Author(s): Bird N.; McKenna A.; Dunne D.; Poston G.; Jones R.; Malik H.; Francis B.; Fenwick S.

Source: European Journal of Surgical Oncology; 2018

Publication Date: 2018

Publication Type(s): Article In Press

Available  at European Journal of Surgical Oncology –  from ScienceDirect

Abstract:Aims: Cholangiocarcinoma is a rare cancer arising from the biliary tree. Case series indicate that 25-40% of all borderline resectable primary tumours are potentially resectable. The Memorial Sloane Kettering System (MSKCC) stratifies patients for resectability by longitudinal and radial extension of the hilar tumour. The Bismuth-Corlette system describes the longitudinal extension of the tumour within the biliary duct system. We sought to validate and, if possible, augment these two scores within an independent validation cohort. Methods: Patients diagnosed with hilar cholangiocarcinoma between January 2009 and December 2016 were analysed from a prospectively held database. Patients with distal cholangiocarcinoma, peripheral cholangiocarcinoma and gallbladder cancer were excluded. Comparison of surgical findings to pre-operative radiological imaging was undertaken at the time of surgery. Results: The validation cohort was formed of 198 patients, of which, 55 (27.8%) patients underwent resection. Logistic regression analyses identified that BC score, MSKCC score, age at diagnosis and left artery involvement were all significant independent predictor’s univariately. BC score explained 28% of the variability in resectability compared to 26% explained by MSKCC. In combination, the model consisting of BC score, age at diagnosis and left artery involvement explained 39% of variability in resectability compared to the 34% explained same model including MSKCC score instead of BC score. Conclusion: In this cohort an augmented BC score, incorporating left hepatic artery involvement, is more discriminative in predicting resectability than the current MSKCC system.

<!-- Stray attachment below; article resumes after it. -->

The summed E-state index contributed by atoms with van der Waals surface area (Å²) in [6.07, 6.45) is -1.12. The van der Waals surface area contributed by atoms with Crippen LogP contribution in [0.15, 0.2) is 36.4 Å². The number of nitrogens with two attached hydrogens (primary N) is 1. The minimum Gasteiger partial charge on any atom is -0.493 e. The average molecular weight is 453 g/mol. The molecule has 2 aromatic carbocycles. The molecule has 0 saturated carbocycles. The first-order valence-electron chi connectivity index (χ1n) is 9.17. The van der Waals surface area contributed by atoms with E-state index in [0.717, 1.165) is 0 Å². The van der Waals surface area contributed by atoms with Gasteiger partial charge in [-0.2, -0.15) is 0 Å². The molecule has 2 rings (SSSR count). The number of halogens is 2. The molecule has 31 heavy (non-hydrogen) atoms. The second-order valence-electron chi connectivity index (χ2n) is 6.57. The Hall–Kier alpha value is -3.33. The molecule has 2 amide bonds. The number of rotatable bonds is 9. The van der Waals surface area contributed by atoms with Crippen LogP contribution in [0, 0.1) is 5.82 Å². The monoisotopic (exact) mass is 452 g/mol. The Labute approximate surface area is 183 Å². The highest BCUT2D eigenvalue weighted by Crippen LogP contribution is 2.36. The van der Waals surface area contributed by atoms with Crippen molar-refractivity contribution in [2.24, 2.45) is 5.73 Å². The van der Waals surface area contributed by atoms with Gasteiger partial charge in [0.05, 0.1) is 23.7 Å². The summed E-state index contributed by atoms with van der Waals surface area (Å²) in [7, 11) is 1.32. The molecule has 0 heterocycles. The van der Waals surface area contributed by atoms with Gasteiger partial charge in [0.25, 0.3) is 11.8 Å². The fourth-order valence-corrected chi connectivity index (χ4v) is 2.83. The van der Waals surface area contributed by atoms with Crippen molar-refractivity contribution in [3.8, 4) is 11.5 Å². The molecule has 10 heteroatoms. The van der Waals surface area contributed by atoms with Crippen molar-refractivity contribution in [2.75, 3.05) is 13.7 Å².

Copyright © 2018 Elsevier Ltd, BASO ~ The Association for Cancer Surgery, and the European Society of Surgical Oncology

Database: EMBASE

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